The Norse god, Odin, is said to have influenced the modern Santa Claus as well. He was known for being a “gift-giver” during Yule celebrations and rode the sky with an eight-legged stag. New Year’s resolutions also come from the Yule and Winter Solstice mythos. When you make a resolution you are giving yourself a rebirth and starting new once the sun returns.

Celebrating Yule

“Here we come a-wassailing, Among the leaves so green,
Here we come a-wandering, So fair to be seen.”

Hugh Keyte and Andrew Parrott

Oxford Book of Carols #15

Establishing Yule traditions can be a bit complicated as it varies depending on tradition or practice. If you have not already established a yearly Yule tradition, we’ve compiled some for you to get you started! We’ll be adding more ideas, recipes, and crafts here throughout the month of December.

Yule Altar Yule Activities Yule Feast
  • Decorate your altar or create a circle with winter nuts, pinecones, ashwood, holly, ivy, or evergreen.
  • Light dark green or bright red candles.
  • Burn cinnamon, pine, or bayberry.
  • Statues of the White Lady, Oak King, and Holly King.
  • Drawings/Art of the Green Man or other elements from the myths.
  • Add Yule carols or rituals to your book of shadows.
  • Act out the battle of the Oak & Holly Kings with puppets or a play.
  • Decorate/Bless Yule log with cinnamon, holly, evergreen, ivy, and ribbons.
  • Burn the Yule log and sing carols.
  • Make a wreath of evergreens to hang on the door
  • Chicken, Turkey or Ham
  • Wassail
  • Wine
  • Winter Nuts & Fruits
  • Fruitcake
  • Plum Pudding



  • 2 quarts apple cider
  • 2 cups orange juice
  • 1/2 cup lemon juice
  • 12 whole cloves
  • 4 cinnamon sticks
  • 1 pinch ground ginger
  • 1 pinch ground nutmeg

In a slow-cooker or a large pot over low heat, combine apple cider, orange juice and lemon juice. Season with cloves, ginger and nutmeg. Bring to a simmer. If using a slow cooker, allow to simmer all day. Serve hot.

Recipe courtesy of AllRecipes.com


  • 1/4 cup butter
  • 1/3 cup brown sugar
  • 1 cup milk
  • 12 dates, pitted and chopped
  • 1/2 cup raisins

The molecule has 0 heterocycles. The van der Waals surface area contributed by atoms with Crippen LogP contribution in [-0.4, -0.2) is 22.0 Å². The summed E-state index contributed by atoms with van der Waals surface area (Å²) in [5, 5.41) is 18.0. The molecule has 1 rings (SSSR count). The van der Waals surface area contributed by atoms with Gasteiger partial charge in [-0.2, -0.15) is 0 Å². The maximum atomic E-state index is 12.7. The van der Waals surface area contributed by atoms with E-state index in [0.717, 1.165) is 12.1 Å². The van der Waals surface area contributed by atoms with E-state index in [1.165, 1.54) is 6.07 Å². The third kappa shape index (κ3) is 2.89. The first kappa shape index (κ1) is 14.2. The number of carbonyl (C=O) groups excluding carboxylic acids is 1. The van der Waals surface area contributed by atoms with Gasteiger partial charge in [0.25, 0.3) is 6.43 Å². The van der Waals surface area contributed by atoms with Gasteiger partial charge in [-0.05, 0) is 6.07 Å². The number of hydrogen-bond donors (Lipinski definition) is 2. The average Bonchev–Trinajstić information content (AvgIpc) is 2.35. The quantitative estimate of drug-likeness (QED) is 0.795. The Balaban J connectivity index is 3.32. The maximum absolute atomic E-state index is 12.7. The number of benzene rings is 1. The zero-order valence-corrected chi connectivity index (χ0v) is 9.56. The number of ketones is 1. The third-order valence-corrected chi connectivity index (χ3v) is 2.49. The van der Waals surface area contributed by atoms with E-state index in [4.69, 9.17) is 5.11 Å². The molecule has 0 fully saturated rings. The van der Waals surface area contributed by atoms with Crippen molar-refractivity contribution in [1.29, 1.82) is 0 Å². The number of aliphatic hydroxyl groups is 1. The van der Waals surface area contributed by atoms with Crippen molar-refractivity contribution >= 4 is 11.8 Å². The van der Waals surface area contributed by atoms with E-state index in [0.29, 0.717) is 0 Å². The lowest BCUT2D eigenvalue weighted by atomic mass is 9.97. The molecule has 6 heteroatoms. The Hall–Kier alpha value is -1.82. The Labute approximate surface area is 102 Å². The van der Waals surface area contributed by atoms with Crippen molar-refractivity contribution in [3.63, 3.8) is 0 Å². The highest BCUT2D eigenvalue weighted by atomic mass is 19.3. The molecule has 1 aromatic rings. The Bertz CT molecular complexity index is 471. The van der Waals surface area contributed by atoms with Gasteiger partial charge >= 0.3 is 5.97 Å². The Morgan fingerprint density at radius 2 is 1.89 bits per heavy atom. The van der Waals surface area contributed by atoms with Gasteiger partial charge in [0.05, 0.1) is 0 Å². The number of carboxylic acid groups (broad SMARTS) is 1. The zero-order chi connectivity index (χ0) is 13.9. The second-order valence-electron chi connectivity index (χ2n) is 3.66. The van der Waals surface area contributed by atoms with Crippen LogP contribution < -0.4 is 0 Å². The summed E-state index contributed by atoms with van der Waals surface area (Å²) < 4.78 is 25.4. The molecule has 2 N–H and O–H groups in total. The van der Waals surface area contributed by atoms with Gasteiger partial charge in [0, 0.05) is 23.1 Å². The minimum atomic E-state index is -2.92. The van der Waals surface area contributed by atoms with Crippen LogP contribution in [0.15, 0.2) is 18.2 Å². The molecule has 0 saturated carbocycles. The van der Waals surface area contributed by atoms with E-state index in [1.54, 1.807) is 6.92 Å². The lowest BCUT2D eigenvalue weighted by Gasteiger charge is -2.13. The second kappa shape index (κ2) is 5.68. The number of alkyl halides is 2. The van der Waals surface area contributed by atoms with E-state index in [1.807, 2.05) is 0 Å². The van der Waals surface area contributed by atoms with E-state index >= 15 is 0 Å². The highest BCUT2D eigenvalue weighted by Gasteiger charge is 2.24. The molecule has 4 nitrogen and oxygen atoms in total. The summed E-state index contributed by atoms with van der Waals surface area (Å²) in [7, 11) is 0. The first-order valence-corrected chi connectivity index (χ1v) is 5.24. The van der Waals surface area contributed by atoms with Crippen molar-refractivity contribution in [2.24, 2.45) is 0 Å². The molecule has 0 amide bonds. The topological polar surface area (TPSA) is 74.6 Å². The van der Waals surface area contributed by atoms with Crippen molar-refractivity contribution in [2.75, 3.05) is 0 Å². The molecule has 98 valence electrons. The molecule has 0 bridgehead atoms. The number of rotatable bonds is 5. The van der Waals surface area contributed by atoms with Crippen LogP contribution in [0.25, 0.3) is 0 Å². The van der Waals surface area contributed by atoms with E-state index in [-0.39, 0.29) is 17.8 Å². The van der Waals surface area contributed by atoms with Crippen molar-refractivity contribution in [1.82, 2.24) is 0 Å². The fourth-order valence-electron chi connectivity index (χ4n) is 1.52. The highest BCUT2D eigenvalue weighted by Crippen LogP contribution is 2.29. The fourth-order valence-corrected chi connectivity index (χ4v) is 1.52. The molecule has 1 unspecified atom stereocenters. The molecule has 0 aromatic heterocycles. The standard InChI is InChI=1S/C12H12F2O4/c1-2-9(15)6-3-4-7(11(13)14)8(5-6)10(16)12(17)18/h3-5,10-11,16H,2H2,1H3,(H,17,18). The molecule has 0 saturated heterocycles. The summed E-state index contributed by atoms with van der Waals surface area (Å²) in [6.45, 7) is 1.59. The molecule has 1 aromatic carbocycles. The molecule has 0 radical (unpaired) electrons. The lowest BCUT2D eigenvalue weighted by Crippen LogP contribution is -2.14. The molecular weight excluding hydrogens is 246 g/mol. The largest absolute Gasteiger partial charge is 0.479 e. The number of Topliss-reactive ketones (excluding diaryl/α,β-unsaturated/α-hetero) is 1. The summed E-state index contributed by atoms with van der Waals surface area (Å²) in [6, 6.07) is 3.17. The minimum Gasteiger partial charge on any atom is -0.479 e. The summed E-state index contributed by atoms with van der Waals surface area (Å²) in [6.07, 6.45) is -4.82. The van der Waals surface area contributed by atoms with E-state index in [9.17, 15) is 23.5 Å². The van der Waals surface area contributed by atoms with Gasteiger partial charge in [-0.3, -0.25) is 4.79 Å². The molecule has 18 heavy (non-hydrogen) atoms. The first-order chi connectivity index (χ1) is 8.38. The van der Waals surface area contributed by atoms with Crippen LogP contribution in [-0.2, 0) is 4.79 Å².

• 1/4 cup dried currants
  • 1 orange, zested
  • 1 teaspoon baking soda
  • 1 cup self-rising flour
  • 2 teaspoons ground cinnamon
  • 1 pinch salt
  • 1/4 cup candied mixed fruit peel, chopped

Well grease a pudding mold. In a large saucepan combine butter, sugar, milk, dates, raisins, currants, mixed fruit peel and zest of the orange; bring to a boil. Remove from heat and stir in baking soda. Sift in the flour, cinnamon and salt; mix gently until blended. Pour into prepared pudding mold. Cover with a double layer of greased wax paper and steam for 2 hours.

Recipe courtesy of AllRecipes.com


  • Collect pinecones from around the yard and tie a string and hook through the top. Cover some areas with glue and sprinkle silver glitter to add a icy effect.
  • Fill empty glass ornaments with bay leaves, holly, tinsel, and ribbons. Add cinnamon or bay leaves to add to the overall scent of the evergreen tree.
  • Paint acorns gold or silver for cute little bell ornaments. Remove the tops from the base, paint both. Then make a hole in the acorn top to string the ornament before gluing cap back on the base.
  • String popcorn and berries on string for a cute and seasonal garland.
  • Use small pieces of wood and decorate them as a yule log with holly, leaves, and ribbons.
  • Add cinnamon, pine, and bay to a satchel to hang around the tree for a beautiful Yule scent.


  • Farrar, Janet, and Stewart Farrar. A Witches’ Bible: the Complete Witches’ Handbook. Phoenix, 1996.
  • Hutton, Ronald. The Stations of the Sun: a History of the Ritual Year in Britain. Oxford University Press, 2001.
  • RavenWolf, Silver. “Part 1.” Solitary Witch: the Ultimate Book of Shadows for the New Generation, Llewellyn Publications, 2009, pp. 78–79.